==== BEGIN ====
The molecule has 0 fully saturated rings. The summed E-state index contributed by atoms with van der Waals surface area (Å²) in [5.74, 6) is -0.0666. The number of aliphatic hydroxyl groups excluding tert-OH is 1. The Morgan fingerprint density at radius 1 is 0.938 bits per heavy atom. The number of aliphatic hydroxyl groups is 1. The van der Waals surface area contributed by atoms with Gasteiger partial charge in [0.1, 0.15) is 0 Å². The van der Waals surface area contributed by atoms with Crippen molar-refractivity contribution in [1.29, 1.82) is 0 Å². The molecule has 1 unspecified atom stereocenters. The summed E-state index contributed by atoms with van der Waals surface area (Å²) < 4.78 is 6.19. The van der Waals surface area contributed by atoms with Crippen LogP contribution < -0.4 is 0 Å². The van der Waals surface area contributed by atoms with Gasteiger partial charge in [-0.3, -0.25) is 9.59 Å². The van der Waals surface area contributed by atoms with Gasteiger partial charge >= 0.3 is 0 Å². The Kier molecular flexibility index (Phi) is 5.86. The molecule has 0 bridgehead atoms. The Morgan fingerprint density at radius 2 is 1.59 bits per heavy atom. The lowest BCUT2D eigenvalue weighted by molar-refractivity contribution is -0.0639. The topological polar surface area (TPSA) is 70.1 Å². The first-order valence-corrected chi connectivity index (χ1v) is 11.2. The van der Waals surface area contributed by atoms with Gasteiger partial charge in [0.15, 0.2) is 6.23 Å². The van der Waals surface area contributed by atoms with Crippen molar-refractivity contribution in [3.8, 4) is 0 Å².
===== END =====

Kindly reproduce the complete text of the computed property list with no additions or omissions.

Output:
The molecule has 0 fully saturated rings. The summed E-state index contributed by atoms with van der Waals surface area (Å²) in [5.74, 6) is -0.0666. The number of aliphatic hydroxyl groups excluding tert-OH is 1. The Morgan fingerprint density at radius 1 is 0.938 bits per heavy atom. The number of aliphatic hydroxyl groups is 1. The van der Waals surface area contributed by atoms with Gasteiger partial charge in [0.1, 0.15) is 0 Å². The van der Waals surface area contributed by atoms with Crippen molar-refractivity contribution in [1.29, 1.82) is 0 Å². The molecule has 1 unspecified atom stereocenters. The summed E-state index contributed by atoms with van der Waals surface area (Å²) < 4.78 is 6.19. The van der Waals surface area contributed by atoms with Crippen LogP contribution < -0.4 is 0 Å². The van der Waals surface area contributed by atoms with Gasteiger partial charge in [-0.3, -0.25) is 9.59 Å². The van der Waals surface area contributed by atoms with Gasteiger partial charge >= 0.3 is 0 Å². The Kier molecular flexibility index (Phi) is 5.86. The molecule has 0 bridgehead atoms. The Morgan fingerprint density at radius 2 is 1.59 bits per heavy atom. The lowest BCUT2D eigenvalue weighted by molar-refractivity contribution is -0.0639. The topological polar surface area (TPSA) is 70.1 Å². The first-order valence-corrected chi connectivity index (χ1v) is 11.2. The van der Waals surface area contributed by atoms with Gasteiger partial charge in [0.15, 0.2) is 6.23 Å². The van der Waals surface area contributed by atoms with Crippen molar-refractivity contribution in [3.8, 4) is 0 Å².